A giant squid (Architeuthis dux) off Reunion Island, western Indian Ocean: the greatest giant ever?
Evgeny Romanov, one of the authors of ‘A giant squid (Architeuthis dux) off Reunion Island, western Indian Ocean: the greatest giant ever?‘ recently published in the Journal of the Marine Biological Association of the United Kingdom, provides us further insight into this research. The full paper is freely available to download until 31st January 2018.
The giant squid Architeuthis dux is an enigmatic species in the World Oceans. It is rarely caught in fishing gears or observed alive but mostly known from stranding events, predator stomachs or encounters with dead specimens floating at the surface of the ocean.
Myths are surrounding this species describing furious attacks on boats by several ten meter long monsters. The facts show that reality is much more trivial. The length of a giant squid body (mostly reported as length of its mantle) lies within the range of 2m – 3m however, the total length with its elastic tentacles may reach about 17m. However, such ‘giants’ are rarely observed.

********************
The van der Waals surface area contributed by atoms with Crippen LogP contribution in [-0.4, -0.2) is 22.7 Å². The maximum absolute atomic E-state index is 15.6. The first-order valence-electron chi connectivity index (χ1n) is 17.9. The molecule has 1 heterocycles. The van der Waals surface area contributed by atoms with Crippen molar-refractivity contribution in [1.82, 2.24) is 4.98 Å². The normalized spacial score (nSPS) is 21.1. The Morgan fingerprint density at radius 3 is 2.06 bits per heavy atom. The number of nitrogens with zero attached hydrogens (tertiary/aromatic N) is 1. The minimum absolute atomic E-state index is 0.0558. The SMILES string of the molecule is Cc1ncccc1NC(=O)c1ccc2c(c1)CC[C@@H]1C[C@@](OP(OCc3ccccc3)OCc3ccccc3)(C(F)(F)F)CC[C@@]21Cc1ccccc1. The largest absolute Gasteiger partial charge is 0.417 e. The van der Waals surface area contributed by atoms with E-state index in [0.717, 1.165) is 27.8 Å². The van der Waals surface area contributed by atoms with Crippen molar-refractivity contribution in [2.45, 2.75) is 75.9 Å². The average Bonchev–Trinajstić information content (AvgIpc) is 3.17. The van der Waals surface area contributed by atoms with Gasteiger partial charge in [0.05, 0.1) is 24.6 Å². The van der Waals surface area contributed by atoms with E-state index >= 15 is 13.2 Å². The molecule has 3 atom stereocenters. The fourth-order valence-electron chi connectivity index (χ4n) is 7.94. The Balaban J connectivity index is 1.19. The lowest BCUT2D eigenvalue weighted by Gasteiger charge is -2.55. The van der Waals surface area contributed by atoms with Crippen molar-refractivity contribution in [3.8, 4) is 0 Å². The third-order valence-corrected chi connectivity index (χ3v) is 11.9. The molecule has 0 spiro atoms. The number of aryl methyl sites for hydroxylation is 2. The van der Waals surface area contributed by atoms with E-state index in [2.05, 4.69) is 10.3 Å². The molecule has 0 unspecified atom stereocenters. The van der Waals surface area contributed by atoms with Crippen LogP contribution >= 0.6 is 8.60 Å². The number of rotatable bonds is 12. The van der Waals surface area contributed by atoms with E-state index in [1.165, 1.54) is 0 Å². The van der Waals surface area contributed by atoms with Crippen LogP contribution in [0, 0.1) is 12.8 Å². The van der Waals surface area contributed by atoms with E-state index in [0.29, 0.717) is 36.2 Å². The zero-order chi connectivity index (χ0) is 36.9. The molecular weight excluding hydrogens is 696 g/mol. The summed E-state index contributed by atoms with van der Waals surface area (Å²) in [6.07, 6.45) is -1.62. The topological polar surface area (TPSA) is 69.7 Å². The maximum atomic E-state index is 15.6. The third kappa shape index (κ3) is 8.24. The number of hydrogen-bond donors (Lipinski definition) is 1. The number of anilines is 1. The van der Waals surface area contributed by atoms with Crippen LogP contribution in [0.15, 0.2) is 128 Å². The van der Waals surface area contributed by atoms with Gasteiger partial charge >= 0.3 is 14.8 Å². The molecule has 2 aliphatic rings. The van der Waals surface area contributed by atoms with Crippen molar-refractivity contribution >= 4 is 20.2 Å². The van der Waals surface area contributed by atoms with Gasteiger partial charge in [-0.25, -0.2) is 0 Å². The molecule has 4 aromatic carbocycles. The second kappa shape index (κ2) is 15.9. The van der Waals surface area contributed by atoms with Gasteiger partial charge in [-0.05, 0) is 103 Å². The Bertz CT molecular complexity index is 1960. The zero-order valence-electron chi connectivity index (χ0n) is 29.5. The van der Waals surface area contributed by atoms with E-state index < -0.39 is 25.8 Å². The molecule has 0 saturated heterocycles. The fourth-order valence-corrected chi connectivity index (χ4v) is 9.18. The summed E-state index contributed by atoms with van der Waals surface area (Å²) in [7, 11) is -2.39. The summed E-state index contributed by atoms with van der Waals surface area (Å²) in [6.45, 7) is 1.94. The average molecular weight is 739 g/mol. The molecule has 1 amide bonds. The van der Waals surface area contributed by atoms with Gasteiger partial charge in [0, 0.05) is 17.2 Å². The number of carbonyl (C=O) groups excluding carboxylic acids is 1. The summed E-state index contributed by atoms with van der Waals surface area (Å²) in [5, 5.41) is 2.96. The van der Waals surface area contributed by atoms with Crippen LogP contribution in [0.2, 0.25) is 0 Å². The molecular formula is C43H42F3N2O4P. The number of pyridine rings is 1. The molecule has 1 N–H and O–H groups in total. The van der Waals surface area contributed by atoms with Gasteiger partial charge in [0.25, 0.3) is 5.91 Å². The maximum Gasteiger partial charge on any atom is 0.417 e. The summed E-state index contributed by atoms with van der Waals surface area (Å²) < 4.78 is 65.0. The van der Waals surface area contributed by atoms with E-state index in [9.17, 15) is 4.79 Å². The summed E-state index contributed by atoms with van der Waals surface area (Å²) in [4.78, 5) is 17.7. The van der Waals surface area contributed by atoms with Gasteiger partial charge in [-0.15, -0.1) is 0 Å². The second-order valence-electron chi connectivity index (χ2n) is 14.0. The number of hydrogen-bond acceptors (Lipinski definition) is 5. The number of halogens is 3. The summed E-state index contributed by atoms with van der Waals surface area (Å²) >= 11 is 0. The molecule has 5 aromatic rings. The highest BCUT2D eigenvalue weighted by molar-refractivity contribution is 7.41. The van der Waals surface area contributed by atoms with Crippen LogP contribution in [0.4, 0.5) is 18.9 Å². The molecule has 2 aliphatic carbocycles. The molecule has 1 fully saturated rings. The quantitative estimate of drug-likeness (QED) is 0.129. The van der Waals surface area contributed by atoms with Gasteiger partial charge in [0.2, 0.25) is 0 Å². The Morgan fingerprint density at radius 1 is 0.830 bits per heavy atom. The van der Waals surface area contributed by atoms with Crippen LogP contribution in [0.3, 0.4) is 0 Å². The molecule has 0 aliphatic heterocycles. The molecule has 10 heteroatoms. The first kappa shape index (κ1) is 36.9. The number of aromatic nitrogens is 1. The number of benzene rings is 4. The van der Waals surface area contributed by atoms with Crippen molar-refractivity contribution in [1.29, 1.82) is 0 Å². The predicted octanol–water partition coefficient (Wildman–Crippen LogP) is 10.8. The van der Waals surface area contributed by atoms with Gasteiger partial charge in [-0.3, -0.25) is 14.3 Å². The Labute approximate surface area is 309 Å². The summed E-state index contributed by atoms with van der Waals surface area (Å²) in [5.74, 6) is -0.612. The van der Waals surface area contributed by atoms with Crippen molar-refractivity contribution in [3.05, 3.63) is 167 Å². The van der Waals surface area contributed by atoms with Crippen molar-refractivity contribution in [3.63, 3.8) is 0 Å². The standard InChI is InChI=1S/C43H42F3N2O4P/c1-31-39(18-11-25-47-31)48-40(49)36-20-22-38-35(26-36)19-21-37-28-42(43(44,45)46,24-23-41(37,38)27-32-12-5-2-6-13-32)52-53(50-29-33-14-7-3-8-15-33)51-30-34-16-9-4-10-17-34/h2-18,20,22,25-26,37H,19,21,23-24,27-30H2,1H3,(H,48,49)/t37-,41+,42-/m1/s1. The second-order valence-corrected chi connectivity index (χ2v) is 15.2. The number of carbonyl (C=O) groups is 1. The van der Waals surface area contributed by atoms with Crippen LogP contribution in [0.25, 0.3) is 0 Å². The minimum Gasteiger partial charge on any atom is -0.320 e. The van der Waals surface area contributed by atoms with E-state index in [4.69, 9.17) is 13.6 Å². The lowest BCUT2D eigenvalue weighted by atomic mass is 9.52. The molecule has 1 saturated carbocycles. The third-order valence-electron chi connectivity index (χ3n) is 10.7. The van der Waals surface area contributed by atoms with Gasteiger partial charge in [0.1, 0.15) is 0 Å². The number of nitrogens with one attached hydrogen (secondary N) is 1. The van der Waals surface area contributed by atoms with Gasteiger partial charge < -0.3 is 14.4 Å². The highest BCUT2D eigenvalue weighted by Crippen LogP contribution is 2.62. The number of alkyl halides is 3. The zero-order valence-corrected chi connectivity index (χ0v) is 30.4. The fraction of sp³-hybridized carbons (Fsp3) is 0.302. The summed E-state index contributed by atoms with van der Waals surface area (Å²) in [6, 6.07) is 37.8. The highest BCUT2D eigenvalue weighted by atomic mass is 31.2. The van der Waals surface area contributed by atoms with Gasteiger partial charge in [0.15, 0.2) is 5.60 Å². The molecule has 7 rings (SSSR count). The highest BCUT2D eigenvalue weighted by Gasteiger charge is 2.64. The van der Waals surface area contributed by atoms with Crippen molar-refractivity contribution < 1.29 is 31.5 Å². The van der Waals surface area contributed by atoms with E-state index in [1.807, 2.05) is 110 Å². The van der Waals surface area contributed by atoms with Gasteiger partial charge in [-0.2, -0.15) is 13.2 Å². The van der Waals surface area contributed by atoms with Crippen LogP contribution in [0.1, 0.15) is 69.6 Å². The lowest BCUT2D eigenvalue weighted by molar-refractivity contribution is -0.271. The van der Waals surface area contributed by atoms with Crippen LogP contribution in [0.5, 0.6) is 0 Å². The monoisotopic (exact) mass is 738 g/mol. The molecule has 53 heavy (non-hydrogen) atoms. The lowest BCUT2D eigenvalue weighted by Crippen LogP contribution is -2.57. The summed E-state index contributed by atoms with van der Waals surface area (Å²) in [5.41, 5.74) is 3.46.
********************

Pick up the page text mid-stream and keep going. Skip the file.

Most records represent specimens less than one meter in mantle length. We had a chance to encounter a real giant of its kind. It was found dead at the ocean surface a few miles off Reunion Island coast in the southwest Indian Ocean by sport fishermen who after numerous failed attempts, partially pulled the specimen on-board. Few but important parts of the dead animal were collected; its arms and head, including the beak. The beak was the most important part that allowed us to identify the species and to reconstruct the whole animal size. Its mantle length was estimated to range between 2.2m – 3.1m and the total length with tentacles ranged between 11m and 15.7m.
Giant squid of such size were never discovered in the Indian Ocean before and only few squids of such size were reported worldwide!
The death of the squid was apparently caused by a predator attack; the whole tail of the specimen was severed by a predator such as sperm whale known to be the principal predator of giant squids. But this is not the whole story. As soon as the paper appeared in FirstView of the Journal of the Marine Biological Association of the United Kingdom, we have been contacted by several witnesses stating that giant squid were found recently in the Seychelles and were also seen in the Maldives.
If such hints are true it makes the giant squid a truly global species. We will continue our efforts to searching the facts on this cephalopod.
The mysteries of the deep still have to be learned.